The woman allegedly taken hostage by Brian Nichols, a suspect in a quadruple murder, said that during the hours she was held in her apartment, she and her captor watched TV footage of the Georgia manhunt, had long discussions about God and ate pancakes with butter.
"He said, 'That's not me. I can't believe that's me,'" Ashley Smith (search) told FOX News affiliate WAGA-TV Sunday. "I told him: 'You need to turn yourself in.'"
Nichols, who is accused of killing a judge and three others, led authorities on a 26-hour manhunt after surrendering by waving a white cloth out of Smith's apartment to a SWAT team that had surrounded the vicinity. Smith had alerted authorities via a 911 call.
"She acted very cool and levelheaded. We don't normally see that in our profession," Gwinnett County Police officer Darren Moloney (search) said of Smith. "It was an absolutely best-case scenario that happened, a complete opposite of what you expected to happen. We were prepared for the worst and got the best."
Nichols did not say anything when he was arrested but was "very calm, very compliant with officers' directions to him in securing his arrest. He was very cooperative," Gwinnett County Police Chief Charles Walters (search) said Sunday.
Nichols allegedly overpowered a courthouse deputy escorting him to his rape trial Friday and took the deputy's gun, then entered the courtroom where his trial was being held and killed the presiding judge and court reporter. He also is accused of killing a deputy who tried to stop him outside the courthouse and a federal agent during his flight from authorities.
Police say Nichols drove a stolen vehicle to Smith's Gwinnett County apartment complex, which he may have picked at random, approached her as she was entering and introduced himself as a wanted man.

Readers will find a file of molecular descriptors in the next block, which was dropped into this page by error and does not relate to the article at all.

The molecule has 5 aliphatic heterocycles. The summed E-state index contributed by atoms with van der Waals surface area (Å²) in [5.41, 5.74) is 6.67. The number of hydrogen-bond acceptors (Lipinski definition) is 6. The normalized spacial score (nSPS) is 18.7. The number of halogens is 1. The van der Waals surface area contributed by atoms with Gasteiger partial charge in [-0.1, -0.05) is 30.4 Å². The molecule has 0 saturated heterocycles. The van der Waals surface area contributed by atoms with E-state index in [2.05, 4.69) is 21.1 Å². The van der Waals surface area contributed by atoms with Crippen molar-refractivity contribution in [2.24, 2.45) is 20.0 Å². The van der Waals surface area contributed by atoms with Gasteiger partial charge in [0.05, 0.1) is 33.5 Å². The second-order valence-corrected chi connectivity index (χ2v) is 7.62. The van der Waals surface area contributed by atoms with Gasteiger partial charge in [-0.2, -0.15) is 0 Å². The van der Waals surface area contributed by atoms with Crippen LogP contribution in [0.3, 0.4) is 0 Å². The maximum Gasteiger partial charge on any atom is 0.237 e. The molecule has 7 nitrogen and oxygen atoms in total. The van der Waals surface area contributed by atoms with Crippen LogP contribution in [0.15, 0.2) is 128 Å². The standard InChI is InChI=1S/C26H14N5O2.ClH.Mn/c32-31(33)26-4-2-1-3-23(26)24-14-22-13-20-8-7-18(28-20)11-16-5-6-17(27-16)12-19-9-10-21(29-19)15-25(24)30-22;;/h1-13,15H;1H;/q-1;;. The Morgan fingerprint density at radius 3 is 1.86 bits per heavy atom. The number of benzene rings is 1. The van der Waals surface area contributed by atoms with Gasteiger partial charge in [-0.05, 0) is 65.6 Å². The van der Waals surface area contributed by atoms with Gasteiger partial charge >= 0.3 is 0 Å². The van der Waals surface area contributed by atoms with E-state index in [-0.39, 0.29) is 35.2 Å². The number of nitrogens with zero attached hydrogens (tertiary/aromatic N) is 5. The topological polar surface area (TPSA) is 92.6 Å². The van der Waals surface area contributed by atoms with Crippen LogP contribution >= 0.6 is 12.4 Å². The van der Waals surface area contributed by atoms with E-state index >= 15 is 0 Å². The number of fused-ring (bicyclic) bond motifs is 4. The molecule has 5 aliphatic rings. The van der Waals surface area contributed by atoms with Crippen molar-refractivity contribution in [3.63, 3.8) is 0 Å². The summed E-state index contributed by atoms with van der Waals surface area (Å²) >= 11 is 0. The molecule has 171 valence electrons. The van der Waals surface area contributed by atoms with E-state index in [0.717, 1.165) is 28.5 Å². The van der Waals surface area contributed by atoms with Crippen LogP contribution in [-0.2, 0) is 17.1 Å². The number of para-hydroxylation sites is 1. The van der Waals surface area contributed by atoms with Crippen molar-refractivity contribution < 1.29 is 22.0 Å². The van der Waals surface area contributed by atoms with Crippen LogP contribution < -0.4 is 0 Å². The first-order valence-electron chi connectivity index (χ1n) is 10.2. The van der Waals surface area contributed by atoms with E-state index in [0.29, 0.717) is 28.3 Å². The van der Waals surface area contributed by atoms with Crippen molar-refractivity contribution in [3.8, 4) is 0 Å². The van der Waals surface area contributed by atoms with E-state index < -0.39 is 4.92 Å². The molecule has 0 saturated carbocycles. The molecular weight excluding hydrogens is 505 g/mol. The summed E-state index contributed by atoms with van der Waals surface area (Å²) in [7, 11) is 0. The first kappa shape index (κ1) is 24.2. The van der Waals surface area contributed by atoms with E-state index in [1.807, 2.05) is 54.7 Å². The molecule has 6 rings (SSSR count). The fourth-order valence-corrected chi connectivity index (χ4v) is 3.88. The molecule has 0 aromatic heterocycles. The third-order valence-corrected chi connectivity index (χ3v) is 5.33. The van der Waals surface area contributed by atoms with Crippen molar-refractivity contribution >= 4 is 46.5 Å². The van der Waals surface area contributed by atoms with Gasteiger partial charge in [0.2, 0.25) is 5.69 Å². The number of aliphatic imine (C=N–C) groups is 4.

He apparently told her, "If you do what I say, I won't kill you," Georgia Bureau of Investigation Director Vernon Keenan said.
"I felt like he was going to kill me when he first put the gun to my side," Smith said, adding that at one point she had been tied and bound with curtains and tape, fearing she would never see her daughter again.
"I told him that my little girl didn't have a daddy anymore and that she needed a mommy to live because my husband died four years ago," Smith said she told him, but added that she later felt assured after the two had talked that Nichols was going to turn himself in and not harm her.
Under Nichols' direction, Smith followed her captor in a separate vehicle to drop off the car he had been using and then drove him back to her apartment, she said. During the drive, Smith said she contemplated calling police but decided against doing so at that moment, since Nichols had reassured her he would leave at 9:30 a.m.
The two had some "pretty in-depth conversations" before the situation ended.
"The bottom line is that law enforcement had no idea where he was — this victim, the community owes a tremendous debt to her because she kept her calm and provided us with the information that ultimately led to the arrest," Walters said.
Smith was not injured and helped the SWAT team members find Nichols, Moloney said.
"She was very strong through the whole thing," he said.
Atlanta police Chief Richard Pennington said he thought Smith appealed to Nichols on a spiritual level.
Nichols could appear in federal court as early as Monday to face a charge of possession of a firearm by a person under indictment, the charge authorities are using to keep Nichols in custody while they sort out charging in the slayings, U.S. Attorney David Nahmias said.
The Fulton County District Attorney's Office hopes to formally charge Nichols with the new crimes within 30 days, spokesman Erik Friedly said Sunday.
Fulton County District Attorney Paul Howard still would like to resolve Nichols' interrupted rape retrial, Friedly said. Nichols faced a life sentence if convicted.
In that case, Nichols was accused of bursting into his ex-girlfriend's home with a loaded machine gun, binding her with duct tape and sexually assaulting her over three days. Nichols claimed the sex was consensual.
However, Nichols' defense attorney for the rape charge said continuing with that case would "seem to be a colossal waste of time and tax money."
The deputy who was overpowered at the courthouse remained in critical condition Sunday, Grady Memorial Hospital officials said. Although hospital officials initially reported she may have suffered a grazing bullet wound to her forehead, they now believe she was struck on the head, spokeswoman Denise Simpson said.
FOX News' Heather Scroope and the Associated Press contributed to this report.